Tari Prinster is a cancer survivor, master yoga teacher and author. She is the Founder of Yoga4Cancer, LLC (y4c) and the Retreat Project (nonprofit) – businesses that are bringing specialized yoga cancer survivors through classes & retreats. Yoga4cancer (y4c) is a specialized yoga methodology that is tailored to address the specific physical and emotional needs left by the cancer & its treatments. This unique approach is not just gentle or restorative yoga but focuses on how Yoga for Cancer book cover 2to stimulate the immune system through movement, improve flexibility & strength along with reduced anxiety and boost overall well-being.

Leading a robust teacher training program to help enable yoga teachers to best adapt all styles to fit the unique needs of cancer patients & survivors, she was featured in the film YogaWoman and regularly presents at Yoga Journal and other industry conferences. Tari’s blog y4c highlights excerpts from her book Yoga for Cancer: A Guide to Managing Side Effects, Boosting Immunity, and Improving Recovery for Cancer Survivors’.

Cancer treatments, however, can reduce flexibility because surgeries and radiation create scar tissue around muscles and joints.

Yoga Benefit #3: Yoga Increases Range of Motion and Flexibility

As a yoga teacher, I hear one thing all the time: “I can’t do yoga because I’m not flexible!” People say this before they’re diagnosed with cancer, or even if they are not given a cancer diagnosis. A flexible body is a useful body because we can do more with it, moving bones freely and without pain. We want to be able to reach for that shoebox on the top shelf, or bend over to tie our shoes.

Cancer treatments, however, can reduce flexibility because surgeries and radiation create scar tissue around muscles and joints. The scarring can make the body stiff and painful to move. Other treatments like chemotherapy and hormone therapy create joint stiffness, which decrease the body’s ability to bend, limiting the muscles and bones’ ability to work together efficiently. All of these problems make life’s daily and necessary functions difficult, such as being able to walk the dog, or to move a chair. In fact, we consider ourselves recovered from cancer when we have resumed ‘normal’ activities.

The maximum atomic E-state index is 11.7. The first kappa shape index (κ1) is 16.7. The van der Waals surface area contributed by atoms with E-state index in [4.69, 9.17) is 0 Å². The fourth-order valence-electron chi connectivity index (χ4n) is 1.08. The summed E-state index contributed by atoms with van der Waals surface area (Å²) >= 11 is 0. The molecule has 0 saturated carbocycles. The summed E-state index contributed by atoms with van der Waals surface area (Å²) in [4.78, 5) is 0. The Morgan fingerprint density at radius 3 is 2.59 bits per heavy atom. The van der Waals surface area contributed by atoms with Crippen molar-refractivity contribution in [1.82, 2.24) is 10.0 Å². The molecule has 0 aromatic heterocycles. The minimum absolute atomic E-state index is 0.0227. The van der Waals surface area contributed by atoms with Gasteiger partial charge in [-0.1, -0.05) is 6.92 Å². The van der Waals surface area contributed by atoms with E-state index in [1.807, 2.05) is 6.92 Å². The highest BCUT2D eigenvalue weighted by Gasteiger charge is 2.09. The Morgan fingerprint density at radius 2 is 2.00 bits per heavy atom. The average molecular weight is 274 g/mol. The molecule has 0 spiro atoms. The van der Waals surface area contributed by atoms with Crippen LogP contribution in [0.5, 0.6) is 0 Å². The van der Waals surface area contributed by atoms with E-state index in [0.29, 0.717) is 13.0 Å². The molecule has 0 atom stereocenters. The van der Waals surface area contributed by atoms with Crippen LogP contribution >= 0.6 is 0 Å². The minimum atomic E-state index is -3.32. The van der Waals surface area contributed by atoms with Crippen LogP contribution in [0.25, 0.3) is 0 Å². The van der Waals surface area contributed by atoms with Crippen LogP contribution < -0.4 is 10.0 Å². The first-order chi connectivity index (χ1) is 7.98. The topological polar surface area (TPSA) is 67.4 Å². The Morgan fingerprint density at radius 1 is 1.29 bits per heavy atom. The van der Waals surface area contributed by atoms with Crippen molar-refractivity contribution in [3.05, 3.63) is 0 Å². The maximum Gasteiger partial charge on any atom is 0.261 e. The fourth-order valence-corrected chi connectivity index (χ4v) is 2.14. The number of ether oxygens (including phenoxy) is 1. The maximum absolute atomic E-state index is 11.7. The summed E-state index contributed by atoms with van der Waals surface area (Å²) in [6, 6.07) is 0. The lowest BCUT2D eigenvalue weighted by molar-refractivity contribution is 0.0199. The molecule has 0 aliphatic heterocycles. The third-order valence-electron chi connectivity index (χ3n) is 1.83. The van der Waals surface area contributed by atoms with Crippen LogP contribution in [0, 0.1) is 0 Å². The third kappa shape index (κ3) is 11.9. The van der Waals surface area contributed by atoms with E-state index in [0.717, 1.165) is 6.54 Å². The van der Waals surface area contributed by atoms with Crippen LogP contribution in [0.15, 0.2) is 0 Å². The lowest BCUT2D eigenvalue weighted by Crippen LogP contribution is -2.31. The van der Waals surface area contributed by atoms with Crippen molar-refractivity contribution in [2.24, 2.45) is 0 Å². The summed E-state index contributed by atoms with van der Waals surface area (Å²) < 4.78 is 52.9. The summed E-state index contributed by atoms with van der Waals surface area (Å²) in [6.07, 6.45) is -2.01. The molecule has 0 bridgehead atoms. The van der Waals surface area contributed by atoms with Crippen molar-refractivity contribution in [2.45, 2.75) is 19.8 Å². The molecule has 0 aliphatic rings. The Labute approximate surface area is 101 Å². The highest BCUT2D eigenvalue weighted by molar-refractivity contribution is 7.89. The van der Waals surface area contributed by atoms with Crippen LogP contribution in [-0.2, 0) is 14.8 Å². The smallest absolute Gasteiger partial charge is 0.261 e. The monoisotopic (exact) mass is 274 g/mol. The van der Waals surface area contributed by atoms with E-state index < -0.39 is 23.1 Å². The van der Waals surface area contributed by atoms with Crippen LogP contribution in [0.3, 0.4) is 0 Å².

A yoga practice will improve flexibility, making movement easier. Like a parked car that will not move if it sits on its wheels for eight months, we must keep the joints moving and the muscles stretching, or they “rust.” (Actually, if we do not use muscles, they deteriorate more rapidly than we imagine.) What we learn is how to become more flexible by changing habits that prevent flexibility as well as how to protect ourselves as we reach our goals. This approach is designed to increase flexibility, and to regain and maintain mobility in daily life.

My y4c methodology looks at body movement in a logical, patterned way. Movements are slow and gentle, supported with careful attention placed on to where the bones are moved and with what muscles. Increasing range of motion happens by alternating the extention and flextion of muscles combined with patterned movement. You will learn how to explore your range of motion and be given guidelines to help you through various stages to regain range of motion, strength, and flexibility in general. You will also learn how to use passive, restorative poses and gravity to increase flexibility, as these use well-supported poses to soothe muscles. Gradually, you will go about daily life activities with less pain and more confidence.

What’s on your #BucketList? Join #CancerRoadTrip for a healing adventure and a chance to win a trip of your own.

Cancer Road Trip with Pat Wetzel

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